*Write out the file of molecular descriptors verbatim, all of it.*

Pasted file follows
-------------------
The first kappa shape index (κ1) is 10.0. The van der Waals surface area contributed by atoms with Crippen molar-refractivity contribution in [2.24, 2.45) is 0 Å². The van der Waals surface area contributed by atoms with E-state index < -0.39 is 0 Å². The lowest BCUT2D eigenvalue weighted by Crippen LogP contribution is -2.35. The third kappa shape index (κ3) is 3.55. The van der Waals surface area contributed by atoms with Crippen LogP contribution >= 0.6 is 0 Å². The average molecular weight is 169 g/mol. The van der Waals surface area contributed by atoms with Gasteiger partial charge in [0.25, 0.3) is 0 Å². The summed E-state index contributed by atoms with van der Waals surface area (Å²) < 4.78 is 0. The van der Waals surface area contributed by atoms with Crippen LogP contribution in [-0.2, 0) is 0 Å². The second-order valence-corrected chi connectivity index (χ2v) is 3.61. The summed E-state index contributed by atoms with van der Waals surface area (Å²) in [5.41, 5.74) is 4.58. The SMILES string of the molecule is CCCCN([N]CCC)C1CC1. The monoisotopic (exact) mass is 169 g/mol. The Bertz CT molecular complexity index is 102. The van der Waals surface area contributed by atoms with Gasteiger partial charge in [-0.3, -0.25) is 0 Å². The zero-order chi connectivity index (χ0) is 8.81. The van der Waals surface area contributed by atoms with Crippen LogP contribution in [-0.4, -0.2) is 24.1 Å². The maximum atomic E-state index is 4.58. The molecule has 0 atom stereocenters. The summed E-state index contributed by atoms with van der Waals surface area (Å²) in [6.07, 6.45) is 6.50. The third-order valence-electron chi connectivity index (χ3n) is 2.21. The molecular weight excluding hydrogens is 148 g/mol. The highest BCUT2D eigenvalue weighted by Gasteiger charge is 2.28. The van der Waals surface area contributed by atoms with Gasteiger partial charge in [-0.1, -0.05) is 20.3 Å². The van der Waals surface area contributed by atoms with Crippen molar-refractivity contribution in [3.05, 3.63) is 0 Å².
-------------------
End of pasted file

The first kappa shape index (κ1) is 10.0. The van der Waals surface area contributed by atoms with Crippen molar-refractivity contribution in [2.24, 2.45) is 0 Å². The van der Waals surface area contributed by atoms with E-state index < -0.39 is 0 Å². The lowest BCUT2D eigenvalue weighted by Crippen LogP contribution is -2.35. The third kappa shape index (κ3) is 3.55. The van der Waals surface area contributed by atoms with Crippen LogP contribution >= 0.6 is 0 Å². The average molecular weight is 169 g/mol. The van der Waals surface area contributed by atoms with Gasteiger partial charge in [0.25, 0.3) is 0 Å². The summed E-state index contributed by atoms with van der Waals surface area (Å²) < 4.78 is 0. The van der Waals surface area contributed by atoms with Crippen LogP contribution in [-0.2, 0) is 0 Å². The second-order valence-corrected chi connectivity index (χ2v) is 3.61. The summed E-state index contributed by atoms with van der Waals surface area (Å²) in [5.41, 5.74) is 4.58. The SMILES string of the molecule is CCCCN([N]CCC)C1CC1. The monoisotopic (exact) mass is 169 g/mol. The Bertz CT molecular complexity index is 102. The van der Waals surface area contributed by atoms with Gasteiger partial charge in [-0.3, -0.25) is 0 Å². The zero-order chi connectivity index (χ0) is 8.81. The van der Waals surface area contributed by atoms with Crippen LogP contribution in [-0.4, -0.2) is 24.1 Å². The maximum atomic E-state index is 4.58. The molecule has 0 atom stereocenters. The summed E-state index contributed by atoms with van der Waals surface area (Å²) in [6.07, 6.45) is 6.50. The third-order valence-electron chi connectivity index (χ3n) is 2.21. The molecular weight excluding hydrogens is 148 g/mol. The highest BCUT2D eigenvalue weighted by Gasteiger charge is 2.28. The van der Waals surface area contributed by atoms with Gasteiger partial charge in [-0.1, -0.05) is 20.3 Å². The van der Waals surface area contributed by atoms with Crippen molar-refractivity contribution in [3.05, 3.63) is 0 Å².